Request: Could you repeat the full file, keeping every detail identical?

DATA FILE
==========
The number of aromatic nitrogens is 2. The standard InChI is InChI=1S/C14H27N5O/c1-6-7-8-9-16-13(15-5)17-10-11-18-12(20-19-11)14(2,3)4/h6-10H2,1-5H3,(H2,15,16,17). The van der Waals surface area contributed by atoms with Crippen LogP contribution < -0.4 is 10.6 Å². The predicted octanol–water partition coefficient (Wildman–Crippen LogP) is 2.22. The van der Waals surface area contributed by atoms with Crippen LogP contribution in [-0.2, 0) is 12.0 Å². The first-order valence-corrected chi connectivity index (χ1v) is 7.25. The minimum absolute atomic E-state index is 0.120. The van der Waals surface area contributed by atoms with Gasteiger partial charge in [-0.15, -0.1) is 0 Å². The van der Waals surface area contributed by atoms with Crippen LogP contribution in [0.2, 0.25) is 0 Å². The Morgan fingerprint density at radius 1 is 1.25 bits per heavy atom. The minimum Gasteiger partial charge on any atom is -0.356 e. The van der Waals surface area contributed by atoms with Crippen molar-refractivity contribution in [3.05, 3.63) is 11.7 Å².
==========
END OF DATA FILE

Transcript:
The number of aromatic nitrogens is 2. The standard InChI is InChI=1S/C14H27N5O/c1-6-7-8-9-16-13(15-5)17-10-11-18-12(20-19-11)14(2,3)4/h6-10H2,1-5H3,(H2,15,16,17). The van der Waals surface area contributed by atoms with Crippen LogP contribution < -0.4 is 10.6 Å². The predicted octanol–water partition coefficient (Wildman–Crippen LogP) is 2.22. The van der Waals surface area contributed by atoms with Crippen LogP contribution in [-0.2, 0) is 12.0 Å². The first-order valence-corrected chi connectivity index (χ1v) is 7.25. The minimum absolute atomic E-state index is 0.120. The van der Waals surface area contributed by atoms with Gasteiger partial charge in [-0.15, -0.1) is 0 Å². The van der Waals surface area contributed by atoms with Crippen LogP contribution in [0.2, 0.25) is 0 Å². The Morgan fingerprint density at radius 1 is 1.25 bits per heavy atom. The minimum Gasteiger partial charge on any atom is -0.356 e. The van der Waals surface area contributed by atoms with Crippen molar-refractivity contribution in [3.05, 3.63) is 11.7 Å².